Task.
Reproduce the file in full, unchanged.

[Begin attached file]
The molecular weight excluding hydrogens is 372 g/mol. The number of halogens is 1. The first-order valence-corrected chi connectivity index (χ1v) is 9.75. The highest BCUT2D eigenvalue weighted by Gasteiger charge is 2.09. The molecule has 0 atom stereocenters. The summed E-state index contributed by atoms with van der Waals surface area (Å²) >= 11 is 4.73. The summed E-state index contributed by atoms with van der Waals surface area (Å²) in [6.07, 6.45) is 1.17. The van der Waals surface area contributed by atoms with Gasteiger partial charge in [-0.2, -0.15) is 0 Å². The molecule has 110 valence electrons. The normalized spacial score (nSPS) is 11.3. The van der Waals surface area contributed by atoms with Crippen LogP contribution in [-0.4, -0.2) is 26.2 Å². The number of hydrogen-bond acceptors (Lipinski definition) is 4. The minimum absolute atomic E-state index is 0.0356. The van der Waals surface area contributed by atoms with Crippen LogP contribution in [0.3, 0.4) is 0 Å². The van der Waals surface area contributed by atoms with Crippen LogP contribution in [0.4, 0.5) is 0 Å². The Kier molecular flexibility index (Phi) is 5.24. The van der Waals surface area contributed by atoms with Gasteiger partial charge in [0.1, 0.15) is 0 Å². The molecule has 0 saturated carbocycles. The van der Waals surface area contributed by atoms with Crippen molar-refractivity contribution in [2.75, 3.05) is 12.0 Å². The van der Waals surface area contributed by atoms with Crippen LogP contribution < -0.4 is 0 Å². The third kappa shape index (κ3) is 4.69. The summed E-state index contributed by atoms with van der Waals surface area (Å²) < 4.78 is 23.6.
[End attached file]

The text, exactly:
The molecular weight excluding hydrogens is 372 g/mol. The number of halogens is 1. The first-order valence-corrected chi connectivity index (χ1v) is 9.75. The highest BCUT2D eigenvalue weighted by Gasteiger charge is 2.09. The molecule has 0 atom stereocenters. The summed E-state index contributed by atoms with van der Waals surface area (Å²) >= 11 is 4.73. The summed E-state index contributed by atoms with van der Waals surface area (Å²) in [6.07, 6.45) is 1.17. The van der Waals surface area contributed by atoms with Gasteiger partial charge in [-0.2, -0.15) is 0 Å². The molecule has 110 valence electrons. The normalized spacial score (nSPS) is 11.3. The van der Waals surface area contributed by atoms with Crippen LogP contribution in [-0.4, -0.2) is 26.2 Å². The number of hydrogen-bond acceptors (Lipinski definition) is 4. The minimum absolute atomic E-state index is 0.0356. The van der Waals surface area contributed by atoms with Crippen LogP contribution in [0.3, 0.4) is 0 Å². The van der Waals surface area contributed by atoms with Crippen LogP contribution in [0.4, 0.5) is 0 Å². The Kier molecular flexibility index (Phi) is 5.24. The van der Waals surface area contributed by atoms with Gasteiger partial charge in [0.1, 0.15) is 0 Å². The molecule has 0 saturated carbocycles. The van der Waals surface area contributed by atoms with Crippen molar-refractivity contribution in [2.75, 3.05) is 12.0 Å². The van der Waals surface area contributed by atoms with Crippen LogP contribution < -0.4 is 0 Å². The third kappa shape index (κ3) is 4.69. The summed E-state index contributed by atoms with van der Waals surface area (Å²) < 4.78 is 23.6.